Findings from a Scottish study show that teachers were not at an increased risk of being admitted to hospital with COVID-19 compared to other working age adults between March 2020 and July 2021.
The study, jointly led by Public Health Scotland and the University of Glasgow, was published in the BMJ today and looked at the risk of COVID-19 related hospital admission in teachers and compared it with that in the general population. The research focused on hospital admissions after testing positive with COVID-19 rather than testing positive only.
The risk during times of school closure and opening was also explored. It varied across the school terms, with a pattern of being lower than the general population when schools were mostly closed, and similar to that of the general population when schools were open.
When schools were largely closed in spring and summer 2020, teachers were 50% less likely than the general population to be admitted to hospital. However, during the autumn 2020 term, when schools re-opened, teachers’ risk of admission was higher, although still not clearly different to that of the general population.
The study also found there to be good levels of COVID-19 vaccine uptake among teachers. This likely contributed to reducing the risk of hospitalisation in the summer 2021 term as the risk during this time also did not show a clear difference to that of the general population.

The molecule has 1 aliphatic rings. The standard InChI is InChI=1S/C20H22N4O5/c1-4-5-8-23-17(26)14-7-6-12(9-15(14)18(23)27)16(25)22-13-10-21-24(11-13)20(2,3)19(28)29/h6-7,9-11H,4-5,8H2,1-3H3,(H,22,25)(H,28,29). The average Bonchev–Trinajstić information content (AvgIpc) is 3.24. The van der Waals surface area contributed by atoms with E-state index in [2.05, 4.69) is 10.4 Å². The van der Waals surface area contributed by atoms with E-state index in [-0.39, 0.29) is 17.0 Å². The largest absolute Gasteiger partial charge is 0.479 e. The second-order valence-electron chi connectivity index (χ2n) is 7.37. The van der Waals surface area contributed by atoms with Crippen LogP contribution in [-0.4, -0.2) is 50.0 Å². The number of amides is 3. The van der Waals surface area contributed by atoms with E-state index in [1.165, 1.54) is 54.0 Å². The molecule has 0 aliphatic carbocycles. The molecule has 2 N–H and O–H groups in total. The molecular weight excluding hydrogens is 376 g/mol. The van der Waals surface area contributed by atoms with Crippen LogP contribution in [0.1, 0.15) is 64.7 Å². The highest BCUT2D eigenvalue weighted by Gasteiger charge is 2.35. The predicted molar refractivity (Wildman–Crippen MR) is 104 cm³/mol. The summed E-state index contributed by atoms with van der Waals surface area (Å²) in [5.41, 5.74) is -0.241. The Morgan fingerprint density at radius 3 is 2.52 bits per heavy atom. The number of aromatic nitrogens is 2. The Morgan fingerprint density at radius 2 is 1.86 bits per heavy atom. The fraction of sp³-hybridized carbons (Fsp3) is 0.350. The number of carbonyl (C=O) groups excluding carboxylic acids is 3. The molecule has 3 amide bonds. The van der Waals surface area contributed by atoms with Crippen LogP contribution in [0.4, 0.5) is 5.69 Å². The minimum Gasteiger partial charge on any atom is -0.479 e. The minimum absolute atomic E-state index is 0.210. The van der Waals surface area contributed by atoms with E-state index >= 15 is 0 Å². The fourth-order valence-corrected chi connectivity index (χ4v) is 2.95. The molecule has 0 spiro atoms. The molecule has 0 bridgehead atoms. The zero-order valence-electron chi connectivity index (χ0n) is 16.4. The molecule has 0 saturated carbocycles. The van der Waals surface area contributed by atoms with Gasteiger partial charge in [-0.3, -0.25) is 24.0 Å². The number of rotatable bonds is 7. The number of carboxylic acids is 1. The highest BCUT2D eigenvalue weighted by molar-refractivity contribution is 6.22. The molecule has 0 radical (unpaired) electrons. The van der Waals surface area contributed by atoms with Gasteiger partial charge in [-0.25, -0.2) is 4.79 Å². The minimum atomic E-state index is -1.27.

First author of the study and Consultant in Public Health at Public Health Scotland, Dr Lynda Fenton said:
"Education is central to allow all children and young people to realise their potential, and teachers are a critical part of this. By carrying out this study, we have obtained a better understanding of the risks for teachers since the start of the pandemic. These findings contribute to the knowledge needed when making decisions about how to deliver education in these challenging times.
"While we were only able to look at the risk for teachers, it’s also important to consider other education staff when informing decision-making. That’s why Public Health Scotland are currently looking into repeating this research for Early Learning and Childcare staff and would welcome collaborations with other staff groups.”
Senior author of the study, Professor of Clinical Epidemiology and Medical Informatics and Honorary Consultant in Public Health Medicine David McAllister, University of Glasgow and Public Health Scotland said:
"Making decisions on the approach to education during the COVID-19 pandemic requires gathering information on the risks and benefits for those working in and attending schools. This research aimed to contribute to this evidence and was undertaken as part of a wider programme of work in Public Health Scotland on COVID-19 and education.
We hope this work provides a degree of reassurance for people working in education, since it shows that teachers were not at higher risk of hospitalisation with COVID-19 than other working-age adults."